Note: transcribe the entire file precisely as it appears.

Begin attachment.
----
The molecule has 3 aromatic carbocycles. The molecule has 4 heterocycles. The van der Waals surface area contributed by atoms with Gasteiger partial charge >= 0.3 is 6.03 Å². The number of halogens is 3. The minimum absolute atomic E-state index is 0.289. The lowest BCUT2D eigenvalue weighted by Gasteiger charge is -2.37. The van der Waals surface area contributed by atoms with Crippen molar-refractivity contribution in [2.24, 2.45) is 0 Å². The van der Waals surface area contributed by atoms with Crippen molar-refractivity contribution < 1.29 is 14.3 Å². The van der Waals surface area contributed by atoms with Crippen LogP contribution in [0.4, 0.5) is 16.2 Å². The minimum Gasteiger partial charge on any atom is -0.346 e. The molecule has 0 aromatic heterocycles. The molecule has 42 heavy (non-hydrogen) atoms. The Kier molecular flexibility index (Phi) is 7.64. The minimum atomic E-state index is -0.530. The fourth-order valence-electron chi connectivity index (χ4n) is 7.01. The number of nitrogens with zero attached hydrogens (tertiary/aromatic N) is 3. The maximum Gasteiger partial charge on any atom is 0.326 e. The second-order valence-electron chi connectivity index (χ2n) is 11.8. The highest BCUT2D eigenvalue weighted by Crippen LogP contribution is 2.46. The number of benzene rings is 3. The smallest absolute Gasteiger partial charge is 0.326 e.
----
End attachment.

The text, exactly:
The molecule has 3 aromatic carbocycles. The molecule has 4 heterocycles. The van der Waals surface area contributed by atoms with Gasteiger partial charge >= 0.3 is 6.03 Å². The number of halogens is 3. The minimum absolute atomic E-state index is 0.289. The lowest BCUT2D eigenvalue weighted by Gasteiger charge is -2.37. The van der Waals surface area contributed by atoms with Crippen molar-refractivity contribution in [2.24, 2.45) is 0 Å². The van der Waals surface area contributed by atoms with Crippen molar-refractivity contribution < 1.29 is 14.3 Å². The van der Waals surface area contributed by atoms with Crippen LogP contribution in [0.4, 0.5) is 16.2 Å². The minimum Gasteiger partial charge on any atom is -0.346 e. The molecule has 0 aromatic heterocycles. The molecule has 42 heavy (non-hydrogen) atoms. The Kier molecular flexibility index (Phi) is 7.64. The minimum atomic E-state index is -0.530. The fourth-order valence-electron chi connectivity index (χ4n) is 7.01. The number of nitrogens with zero attached hydrogens (tertiary/aromatic N) is 3. The maximum Gasteiger partial charge on any atom is 0.326 e. The second-order valence-electron chi connectivity index (χ2n) is 11.8. The highest BCUT2D eigenvalue weighted by Crippen LogP contribution is 2.46. The number of benzene rings is 3. The smallest absolute Gasteiger partial charge is 0.326 e.